>multidisciplinary conference for the presentation and discussion of current
      >research in the theory and application of computational methods in problems
      >of biological significance. PSB 2005 will be held January 4-8, 2005 at the
      >Fairmont Orchid on the Big Island of Hawaii. Tutorials will be offered
      >prior to the start of the conference.
      >PSB has been designed to be responsive to the need for critical mass in
      >sub-disciplines within biocomputing. For that reason, it is the only
      >meeting whose sessions are defined dynamically each year in response to
      >specific proposals. PSB sessions are targeted to provide a forum for
      >publication and discussion of research in biocomputing’s “hot topics”. In
      >this way, PSB provides an early forum for serious examination of emerging
      >methods and approaches in a rapidly changing field. More information on the
      >conference can be obtained from the conference web page:
      >Submission Information
      >- Submissions are due July 16, 2004
      >- Decisions are announced August 30, 2004
      >- Camera ready copy due September 20, 2004
      >- Poster abstracts due November 1, 2004
      >PSB will publish accepted full papers in an archival proceedings volume
      >indexed in MEDLINE. All submissions will be peer-reviewed. A limited number
      >of submissions will be selected for oral presentation. Poster abstracts
      >will be submitted separately from the conference proceedings. All papers
      >must be submitted to russ.altman@... in electronic format. The
      >file formats we accept are: postscript (*.ps), adobe acrobat (*.pdf), and
      >Microsoft Word (*.doc). Attached files should be names with the last name of
      >the first author (e.g. altman.ps, altman.pdf, or altman.doc). Hardcopy
      >submissions or unprocessed TEX or LATEX files will be rejected without
      >Each paper must be accompanied by a cover letter. The cover letter must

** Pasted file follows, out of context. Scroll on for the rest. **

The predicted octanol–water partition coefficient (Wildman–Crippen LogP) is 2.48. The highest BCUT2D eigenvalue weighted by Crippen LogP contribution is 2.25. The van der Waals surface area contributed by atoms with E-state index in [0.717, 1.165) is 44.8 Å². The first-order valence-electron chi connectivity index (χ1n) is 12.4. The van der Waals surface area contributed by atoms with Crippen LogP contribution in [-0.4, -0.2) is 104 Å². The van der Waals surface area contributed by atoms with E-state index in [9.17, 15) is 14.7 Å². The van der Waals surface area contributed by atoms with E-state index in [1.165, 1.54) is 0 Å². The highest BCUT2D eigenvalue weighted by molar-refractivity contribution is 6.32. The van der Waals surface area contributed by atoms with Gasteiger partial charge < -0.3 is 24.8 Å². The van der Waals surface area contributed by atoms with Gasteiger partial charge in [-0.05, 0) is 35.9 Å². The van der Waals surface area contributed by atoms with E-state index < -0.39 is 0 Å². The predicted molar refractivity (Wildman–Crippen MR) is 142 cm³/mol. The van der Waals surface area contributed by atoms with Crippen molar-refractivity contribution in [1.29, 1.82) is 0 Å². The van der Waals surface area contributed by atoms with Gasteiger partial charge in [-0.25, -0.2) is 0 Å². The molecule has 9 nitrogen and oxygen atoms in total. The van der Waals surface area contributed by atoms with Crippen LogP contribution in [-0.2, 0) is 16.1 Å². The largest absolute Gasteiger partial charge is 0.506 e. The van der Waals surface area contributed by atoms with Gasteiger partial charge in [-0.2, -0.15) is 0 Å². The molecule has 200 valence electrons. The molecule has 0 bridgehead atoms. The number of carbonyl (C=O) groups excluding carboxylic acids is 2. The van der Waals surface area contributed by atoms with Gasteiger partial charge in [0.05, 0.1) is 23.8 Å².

>state the following:
      >- The email address of the corresponding author
      >- The specific PSB session that should review the paper or abstract
      >- The submitted paper contains original, unpublished results, and is
      >not currently under consideration elsewhere.
      >- All co-authors concur with the contents of the paper.
      >Submitted papers are limited to twelve (12) pages in our publication format.
      >Please format your paper according to instructions found at
      >ftp://ftp-smi.stanford.edu/pub/altman/psb. If figures can not be easily
      >resized and placed precisely in the text, then it should be clear with
      >appropriate modifications, the total manuscript length would be within the
      >page limit. Color pictures can be printed at the expense of the author.
      >The fee is $500 per page of color pictures, and is payable at the time of
      >camera-ready submission.
      >Session Co-Chairs
      >Marylyn D Ritchie Ph.D. Assistant Professor of Molecular Physiology &
      >Biophysics, Center for Human Genetics, Vanderbilt University
      >Michelle W Carrillo Ph.D. Head Scientific Curator PharmGKB, Stanford
      >University mwcarrillo@...
      >Russell Wilke MD, Ph.D. Head of Pharmacogenetics, Marshfield Clinic
      >Research Foundation wilke.russell@...
      >Yahoo! Groups Links

      I have suffered from being misunderstood, but I would
      have suffered a hell of a lot more if I had been understood.
      -Clarence Darrow, lawyer and author (1857-1938)